If you find yourself in the 40% to 60% bracket, 65.6% of you will see a higher tax bill come 2027, while 58.9% of those in the 60% to 80% income bracket will be impacted by higher taxes. Regrettably, 98.1% of the top 0.1% will continue to receive a tax cut, while their after-tax income grows by 2.0%. I say regrettably because we are negatively impacted by a serious income inequality in this country, and proposed tax changes should be addressing this issue – not compounding it!
I am always interested in articles that address Social Security’s looming insolvency. Today, I had the opportunity to read an article on WealthManagement.com titled, “Solving the Social Security Shortfall” by Mark Miller. The article’s subtitle read, “Solvency is the 800-pound Gorilla in the Room”. It may be the focus of a lot of hand-wringing and discussion, but it is a concern that isn’t valid.
Mr. Miller began his article with the following: “With fewer retirees receiving income from defined benefit pensions, the lifetime annuity income from Social Security will be even more important in the years ahead in protecting seniors from longevity risk.” We couldn’t agree more! The loss of a true retirement plan and significant income inequality have combined to create a potentially disastrous social and economic crisis for most of our workforce.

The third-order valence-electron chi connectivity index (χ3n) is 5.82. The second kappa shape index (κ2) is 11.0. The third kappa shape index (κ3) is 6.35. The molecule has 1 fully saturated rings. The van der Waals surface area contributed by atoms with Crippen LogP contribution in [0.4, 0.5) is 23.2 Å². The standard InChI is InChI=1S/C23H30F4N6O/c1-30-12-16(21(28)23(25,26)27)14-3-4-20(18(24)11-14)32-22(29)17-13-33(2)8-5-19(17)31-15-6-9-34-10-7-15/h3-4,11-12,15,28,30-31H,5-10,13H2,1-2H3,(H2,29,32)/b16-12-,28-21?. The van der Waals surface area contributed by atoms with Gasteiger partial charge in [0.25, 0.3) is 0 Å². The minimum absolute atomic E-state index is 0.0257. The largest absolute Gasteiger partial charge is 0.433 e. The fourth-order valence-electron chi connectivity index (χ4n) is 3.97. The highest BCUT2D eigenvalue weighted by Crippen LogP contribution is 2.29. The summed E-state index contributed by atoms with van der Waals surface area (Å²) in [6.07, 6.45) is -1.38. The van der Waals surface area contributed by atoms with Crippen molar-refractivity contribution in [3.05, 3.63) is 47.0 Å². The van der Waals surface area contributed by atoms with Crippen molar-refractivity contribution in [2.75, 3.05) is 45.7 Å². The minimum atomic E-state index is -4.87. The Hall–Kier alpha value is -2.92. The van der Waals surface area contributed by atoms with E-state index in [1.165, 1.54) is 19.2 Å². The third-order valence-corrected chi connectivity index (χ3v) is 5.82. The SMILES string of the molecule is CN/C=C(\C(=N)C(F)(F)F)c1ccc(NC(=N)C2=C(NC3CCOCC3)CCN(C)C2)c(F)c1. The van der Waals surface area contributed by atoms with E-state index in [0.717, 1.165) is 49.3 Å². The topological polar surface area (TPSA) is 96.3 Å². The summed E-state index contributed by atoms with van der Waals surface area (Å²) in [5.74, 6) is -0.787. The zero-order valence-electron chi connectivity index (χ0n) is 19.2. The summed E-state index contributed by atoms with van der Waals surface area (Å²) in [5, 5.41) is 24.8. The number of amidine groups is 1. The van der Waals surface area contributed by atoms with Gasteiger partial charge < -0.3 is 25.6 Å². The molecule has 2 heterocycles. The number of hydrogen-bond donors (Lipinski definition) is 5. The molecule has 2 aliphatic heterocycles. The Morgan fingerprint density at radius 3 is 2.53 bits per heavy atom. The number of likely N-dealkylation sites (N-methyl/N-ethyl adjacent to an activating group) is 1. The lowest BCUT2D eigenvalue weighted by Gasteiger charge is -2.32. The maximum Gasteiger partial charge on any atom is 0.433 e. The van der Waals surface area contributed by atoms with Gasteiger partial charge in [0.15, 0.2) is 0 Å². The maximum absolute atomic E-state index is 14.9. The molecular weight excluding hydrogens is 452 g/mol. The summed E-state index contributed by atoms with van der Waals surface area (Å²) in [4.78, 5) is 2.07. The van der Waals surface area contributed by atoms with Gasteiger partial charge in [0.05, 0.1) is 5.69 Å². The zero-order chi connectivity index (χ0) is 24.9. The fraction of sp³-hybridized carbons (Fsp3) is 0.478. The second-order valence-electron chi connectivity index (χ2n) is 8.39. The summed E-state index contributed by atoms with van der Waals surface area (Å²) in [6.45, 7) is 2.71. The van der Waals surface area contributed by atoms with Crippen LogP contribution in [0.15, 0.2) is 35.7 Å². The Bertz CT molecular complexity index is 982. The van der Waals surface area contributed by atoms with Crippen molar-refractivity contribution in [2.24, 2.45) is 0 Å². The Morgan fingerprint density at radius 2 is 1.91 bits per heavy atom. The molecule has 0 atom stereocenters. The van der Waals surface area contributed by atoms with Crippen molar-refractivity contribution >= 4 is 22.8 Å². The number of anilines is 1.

The issue that we should be focused on is how do we increase the monthly payouts (average is $1,360 or $16,320 annually) currently being received by beneficiaries and those to come for our future retirees. It is not through higher payroll taxes on either the employee or employer, as one will significantly reduce demand for goods and services, while the other will impact job creation.
What we need is the U.S. Treasury to provide additional funds to meet future obligations. Cutting benefits because of the misguided fear of insolvency, especially in an environment where life expectancy is rising, will force millions of Americans into years of poverty and greater dependence on the government’s social safety net.
The U.S. enjoys the benefits of having a fiat currency (unlike those in the Eurozone). As a result, the government never lacks for its own money. According to Warren Mosler from his book, “The 7 Deadly INNOCENT Frauds of Economic Policy”, “there is no operational constraint on the government’s ability to meet all Social Security payments”.